C.H:  We agree transparency is they key where the tenant needs to be made aware of the costs before they are given any form of liability. It is also vital that the tenant understands why they are liable for the fees. We would support statute in an effort to force the 40% of agent not members of professional bodies to enter a self-regulated group.


What do you find to be the most common complaint?

C.H: We find the most common issue is that which can be categorised as miscommunication and lack of diligence, such as references not being completed properly, agents not following the tenant criteria listed by the landlord and the agents taking an unrealistic amount of holding deposit for a property. It is known that should the tenant fail the references they often lose the holding fee when in fact they haven’t incurred that much other than the reference cost. This is not the majority of agents.


Are people not part of your scheme the worst offenders?

C.H: I don’t know what happens outside of my scheme. But as we monitor those who are part of our scheme those who deal with non members are at risk.


Is the reluctance for tenants to complain for fear of reprisal well founded?

L.D: We discovered 1/3 of 1000 tenants we surveyed did feel that the threat of reprisal would stop them from complaining. With the low supply of properties, especially for families with children, there is a high risk should they lose the property.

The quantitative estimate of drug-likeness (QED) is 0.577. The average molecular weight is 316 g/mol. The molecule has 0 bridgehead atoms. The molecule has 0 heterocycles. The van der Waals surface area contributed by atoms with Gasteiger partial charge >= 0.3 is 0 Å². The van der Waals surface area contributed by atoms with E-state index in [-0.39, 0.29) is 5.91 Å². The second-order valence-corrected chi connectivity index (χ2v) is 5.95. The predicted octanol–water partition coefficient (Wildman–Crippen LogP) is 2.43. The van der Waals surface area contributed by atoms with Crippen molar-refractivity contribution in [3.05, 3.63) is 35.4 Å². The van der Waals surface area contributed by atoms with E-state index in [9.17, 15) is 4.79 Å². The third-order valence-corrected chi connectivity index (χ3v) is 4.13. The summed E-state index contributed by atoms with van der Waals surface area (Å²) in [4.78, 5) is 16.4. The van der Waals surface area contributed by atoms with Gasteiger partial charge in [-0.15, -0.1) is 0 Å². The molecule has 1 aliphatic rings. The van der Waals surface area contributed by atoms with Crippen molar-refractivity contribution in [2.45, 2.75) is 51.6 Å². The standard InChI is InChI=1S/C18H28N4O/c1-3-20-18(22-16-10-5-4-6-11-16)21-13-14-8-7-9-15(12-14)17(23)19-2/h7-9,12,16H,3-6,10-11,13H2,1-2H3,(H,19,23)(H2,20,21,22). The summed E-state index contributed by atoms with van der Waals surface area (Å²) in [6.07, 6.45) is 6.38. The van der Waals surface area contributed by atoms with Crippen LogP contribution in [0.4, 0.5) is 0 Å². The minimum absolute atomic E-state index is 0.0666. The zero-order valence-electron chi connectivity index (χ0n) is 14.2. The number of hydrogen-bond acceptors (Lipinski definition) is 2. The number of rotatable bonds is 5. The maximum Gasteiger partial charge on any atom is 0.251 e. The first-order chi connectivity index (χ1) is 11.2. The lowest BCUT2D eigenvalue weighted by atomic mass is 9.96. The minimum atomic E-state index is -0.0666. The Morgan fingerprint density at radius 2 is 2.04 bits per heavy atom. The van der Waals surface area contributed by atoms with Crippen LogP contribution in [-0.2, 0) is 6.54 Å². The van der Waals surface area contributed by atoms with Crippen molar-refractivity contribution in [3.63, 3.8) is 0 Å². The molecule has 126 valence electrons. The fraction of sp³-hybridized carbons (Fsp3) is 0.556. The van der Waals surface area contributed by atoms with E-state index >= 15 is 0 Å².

How do you think tenants could be given confidence to complain about unjust situations?

L.D:  All agents to be signed up to a redress scheme as basic consumer protection so at least tenants could complain to the Ombudsman about an unfair agent.


The government doesn’t believe more regulation is required but you do. How would you convince the minister that you’re right?

P.B.K: There are 3 principle problems

  • Inconsistent regulation; sales agents have to be part of a redress scheme whilst Letting Agents don’t. Estate Agents, Letting Agents and Management Agents should all be included in the same regulations.
  • Poorly targeted regulations; no agent has to meet minimum competency standards and Letting Agents are outside of the Estate Agency Act. Meaning that if someone is banned as a Sales Agent there is nothing stopping them from becoming a Letting Agent.
  • We can’t have a situation where we have ineffective and inconsistent enforcement of regulation.

C.H: I support what was previously said but add there is serious issue with the inconsistencies between Sales and Letting Agents. As the economic situation forces more from owning a house to renting, there needs to be a way to redress for letting.